The road to meaningful use compliance is often difficult to navigate, and it does not get any easier for specialties...
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outside the primary care space. One example is obstetrics and gynecology (OB-GYN), where specialists must trudge through quality reporting measures, meaningful use attestation and electronic health record (EHR) tribulations all to gain a user-friendly experience.
Any advantage a clinician has in converting to an electronic workflow is a bonus. Georgia obstetrician Anne Patterson has a head start on many specialists in regards to meaningful use -- she is also an engineer who started her professional career working for NASA before earning her M.D. This, she said, helps her understand the gap between how non-clinical software engineers program and how physicians actually work.
Patterson is working toward meaningful use attestation at her small practice. That has been smooth sailing so far, partly because her experience gives her the ability to do some systems integration and customization work herself, and partly because of prior experience with EHR implementation at a 22-provider practice, which she later sold.
EHR use easier when systems make sense
Patterson worked with the EHR vendor on customizations that saved time in the workflow. This taught her lessons she could use when first adopting her current system and then tuning it up for her current practice, which she shares with one other obstetrician. "You want it to be user-friendly so that when you want to pull up previous data [on a patient], it's easy to get to."
User-friendly has found its way into the vernacular when describing EHR and electronic medical record (EMR) use. (Generally speaking, an EHR is capable of sharing data with other systems, while an EMR is not.)
Craig Strafford, M.D, a member of the American College of Obstetricians and Gynecologists (ACOG), an OB-GYN at Holzer Clinic (Ohio) and an indigent clinic, believes user-friendly EMR systems are more than a want: They are a need. "Systems must be carefully designed so the clinician can read accurate information," he said. "Patients rightfully object when you are looking at a computer and talking to them."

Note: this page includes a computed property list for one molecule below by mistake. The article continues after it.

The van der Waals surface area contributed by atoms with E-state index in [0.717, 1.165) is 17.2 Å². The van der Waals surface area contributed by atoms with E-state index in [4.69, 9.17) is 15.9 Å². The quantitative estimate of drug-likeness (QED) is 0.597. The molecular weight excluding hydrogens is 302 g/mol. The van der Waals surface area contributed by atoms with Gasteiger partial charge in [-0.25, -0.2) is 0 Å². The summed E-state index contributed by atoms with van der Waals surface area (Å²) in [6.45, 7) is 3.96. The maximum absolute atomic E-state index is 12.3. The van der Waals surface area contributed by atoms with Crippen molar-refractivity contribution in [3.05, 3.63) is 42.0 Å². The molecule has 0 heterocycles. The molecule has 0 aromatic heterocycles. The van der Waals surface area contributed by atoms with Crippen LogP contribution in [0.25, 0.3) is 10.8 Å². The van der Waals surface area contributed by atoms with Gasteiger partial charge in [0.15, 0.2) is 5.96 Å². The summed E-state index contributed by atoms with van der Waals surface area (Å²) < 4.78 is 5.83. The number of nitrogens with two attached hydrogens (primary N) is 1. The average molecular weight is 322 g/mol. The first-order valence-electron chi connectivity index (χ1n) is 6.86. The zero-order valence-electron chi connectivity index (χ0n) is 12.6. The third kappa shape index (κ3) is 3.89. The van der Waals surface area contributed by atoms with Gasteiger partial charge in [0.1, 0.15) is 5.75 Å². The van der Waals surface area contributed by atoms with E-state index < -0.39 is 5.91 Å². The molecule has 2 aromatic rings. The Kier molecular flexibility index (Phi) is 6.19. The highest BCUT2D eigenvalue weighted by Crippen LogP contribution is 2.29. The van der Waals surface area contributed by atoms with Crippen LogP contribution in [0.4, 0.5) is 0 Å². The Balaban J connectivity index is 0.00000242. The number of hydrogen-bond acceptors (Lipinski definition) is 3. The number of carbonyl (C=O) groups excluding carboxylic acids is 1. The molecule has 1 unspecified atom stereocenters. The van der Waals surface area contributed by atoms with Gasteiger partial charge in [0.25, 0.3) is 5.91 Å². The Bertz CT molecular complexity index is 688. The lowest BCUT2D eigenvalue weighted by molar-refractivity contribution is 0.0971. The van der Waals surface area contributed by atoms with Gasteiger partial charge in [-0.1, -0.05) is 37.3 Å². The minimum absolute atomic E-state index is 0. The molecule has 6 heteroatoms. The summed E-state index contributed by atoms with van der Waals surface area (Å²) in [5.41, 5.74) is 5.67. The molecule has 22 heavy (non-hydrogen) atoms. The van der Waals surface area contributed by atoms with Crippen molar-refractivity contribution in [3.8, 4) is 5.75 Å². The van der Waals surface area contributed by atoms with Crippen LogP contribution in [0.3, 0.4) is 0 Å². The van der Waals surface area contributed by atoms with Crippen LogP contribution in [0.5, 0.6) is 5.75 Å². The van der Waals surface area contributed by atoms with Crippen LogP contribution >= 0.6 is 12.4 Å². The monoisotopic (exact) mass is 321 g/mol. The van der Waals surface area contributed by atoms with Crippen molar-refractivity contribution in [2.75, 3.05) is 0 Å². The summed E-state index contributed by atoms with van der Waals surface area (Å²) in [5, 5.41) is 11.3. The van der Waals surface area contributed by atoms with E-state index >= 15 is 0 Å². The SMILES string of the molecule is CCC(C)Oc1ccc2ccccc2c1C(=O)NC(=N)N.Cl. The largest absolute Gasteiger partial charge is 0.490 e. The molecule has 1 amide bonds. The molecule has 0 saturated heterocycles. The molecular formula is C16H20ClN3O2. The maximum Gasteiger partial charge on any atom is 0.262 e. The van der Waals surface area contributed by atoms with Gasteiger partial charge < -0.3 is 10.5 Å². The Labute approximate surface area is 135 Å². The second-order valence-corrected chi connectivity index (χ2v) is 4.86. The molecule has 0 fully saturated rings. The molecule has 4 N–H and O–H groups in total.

The need for a well-designed system is critical so providers can reap its benefits, clinically speaking. One of the benefits, Strafford said, is that EMR systems work on a "need to know basis." This provides rapid access to imaging, past medical history and medication information among other data. For example, memory aids such as popup reminders to avoid medication duplication in prenatal care hold a premium.
However, getting an EHR or EMR system to function properly is not always a reality. Systems have a tendency to collapse, Strafford said. When that happens, clinicians cannot do anything -- no viewing images or submitting lab orders -- and, as a result, the schedule gets delayed.
You want it to be user-friendly so that when you want to pull up previous data [on a patient], it's easy to get to.
Anne Patterson, M.D., obstetrician
Malfunctions such as interface issues could stem from software bugs or miscommunication with a vendor. "You want the system to work how the education tutorial said it would, [but] vendors often overpromise the system’s capabilities because they want to sell their product," Strafford said. That can frustrate providers. They are often not involved in the EHR selection process -- that task is generally handled by an administrative and IT team -- and as a result are unable to spot problems before EHR implementation happens.
OB-GYN meaningful use regulations focus on patient screenings
The aforementioned issues highlight the challenges of demonstrating meaningful use. That said, it does not change the fact that eligible providers, or EPs, are required to report on all core objectives, unless exclusions apply. Fortunately, for OB-GYNs, many do.
Additionally, EPs must report on six total clinical quality measures: three required core measures (substituting alternate core measures where necessary) and three additional measures from a list of 38.
Key reporting measures for OB-GYN include the following:
- Breast cancer screening
- Prenatal care: screening for Human Immunodeficiency Virus (HIV)
- Prenatal care: Anti-D immune globulin
- Cervical cancer screening
- Chlamydia screening
The challenges of meaningful use regulations stem from the fact that they have been designed by people who eventually want to reduce the nation's $2.5 trillion investment in health care.
For example, Strafford said that less frequent care is gaining traction since it omits unnecessary visits, like the case of breast cancer screening. “It is not every woman every year," he said. "Now we think that less frequent care is more appropriate."
To that end, Stafford said, the quality measures exist to make sure that OB-GYNs are providing the appropriate level of care required to treat patients.
Let us know what you think about the story; email Craig Byer, Assistant Editor.